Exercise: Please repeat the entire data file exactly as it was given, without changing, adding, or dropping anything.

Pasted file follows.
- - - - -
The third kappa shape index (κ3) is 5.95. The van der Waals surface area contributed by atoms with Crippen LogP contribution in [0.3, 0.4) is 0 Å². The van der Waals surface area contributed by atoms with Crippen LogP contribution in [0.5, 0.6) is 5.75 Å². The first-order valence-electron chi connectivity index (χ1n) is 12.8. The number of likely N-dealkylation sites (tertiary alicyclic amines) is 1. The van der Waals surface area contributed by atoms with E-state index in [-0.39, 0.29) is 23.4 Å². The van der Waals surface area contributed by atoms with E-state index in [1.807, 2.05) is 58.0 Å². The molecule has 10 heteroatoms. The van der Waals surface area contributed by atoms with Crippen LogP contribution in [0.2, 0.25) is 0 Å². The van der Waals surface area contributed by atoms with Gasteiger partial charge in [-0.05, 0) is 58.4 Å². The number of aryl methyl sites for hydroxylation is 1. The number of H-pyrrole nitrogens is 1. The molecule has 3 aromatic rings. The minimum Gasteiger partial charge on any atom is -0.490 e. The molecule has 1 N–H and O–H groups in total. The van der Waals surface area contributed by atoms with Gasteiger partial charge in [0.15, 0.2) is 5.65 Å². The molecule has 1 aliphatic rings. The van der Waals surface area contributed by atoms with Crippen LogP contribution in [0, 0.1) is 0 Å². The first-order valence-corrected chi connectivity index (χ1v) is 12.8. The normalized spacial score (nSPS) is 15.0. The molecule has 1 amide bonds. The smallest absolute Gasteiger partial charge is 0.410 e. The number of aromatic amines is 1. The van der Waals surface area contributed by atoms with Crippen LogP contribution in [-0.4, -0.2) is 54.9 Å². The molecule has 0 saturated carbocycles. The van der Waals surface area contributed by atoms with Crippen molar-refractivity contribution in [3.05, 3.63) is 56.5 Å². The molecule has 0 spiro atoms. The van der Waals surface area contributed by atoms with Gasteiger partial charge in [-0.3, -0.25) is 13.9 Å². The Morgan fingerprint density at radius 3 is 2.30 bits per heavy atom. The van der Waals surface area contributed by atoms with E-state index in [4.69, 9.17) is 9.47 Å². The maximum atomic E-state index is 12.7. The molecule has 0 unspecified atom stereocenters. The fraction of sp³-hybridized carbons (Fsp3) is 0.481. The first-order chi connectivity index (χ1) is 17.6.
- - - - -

The third kappa shape index (κ3) is 5.95. The van der Waals surface area contributed by atoms with Crippen LogP contribution in [0.3, 0.4) is 0 Å². The van der Waals surface area contributed by atoms with Crippen LogP contribution in [0.5, 0.6) is 5.75 Å². The first-order valence-electron chi connectivity index (χ1n) is 12.8. The number of likely N-dealkylation sites (tertiary alicyclic amines) is 1. The van der Waals surface area contributed by atoms with E-state index in [-0.39, 0.29) is 23.4 Å². The van der Waals surface area contributed by atoms with E-state index in [1.807, 2.05) is 58.0 Å². The molecule has 10 heteroatoms. The van der Waals surface area contributed by atoms with Crippen LogP contribution in [0.2, 0.25) is 0 Å². The van der Waals surface area contributed by atoms with Gasteiger partial charge in [-0.05, 0) is 58.4 Å². The number of aryl methyl sites for hydroxylation is 1. The number of H-pyrrole nitrogens is 1. The molecule has 3 aromatic rings. The minimum Gasteiger partial charge on any atom is -0.490 e. The molecule has 1 N–H and O–H groups in total. The van der Waals surface area contributed by atoms with Gasteiger partial charge in [0.15, 0.2) is 5.65 Å². The molecule has 1 aliphatic rings. The van der Waals surface area contributed by atoms with Crippen LogP contribution in [0, 0.1) is 0 Å². The first-order valence-corrected chi connectivity index (χ1v) is 12.8. The normalized spacial score (nSPS) is 15.0. The molecule has 1 amide bonds. The smallest absolute Gasteiger partial charge is 0.410 e. The number of aromatic amines is 1. The van der Waals surface area contributed by atoms with Crippen LogP contribution in [-0.4, -0.2) is 54.9 Å². The molecule has 0 saturated carbocycles. The van der Waals surface area contributed by atoms with Crippen molar-refractivity contribution in [3.05, 3.63) is 56.5 Å². The molecule has 0 spiro atoms. The van der Waals surface area contributed by atoms with Gasteiger partial charge in [-0.3, -0.25) is 13.9 Å². The Morgan fingerprint density at radius 3 is 2.30 bits per heavy atom. The van der Waals surface area contributed by atoms with E-state index in [4.69, 9.17) is 9.47 Å². The maximum atomic E-state index is 12.7. The molecule has 0 unspecified atom stereocenters. The fraction of sp³-hybridized carbons (Fsp3) is 0.481. The first-order chi connectivity index (χ1) is 17.6.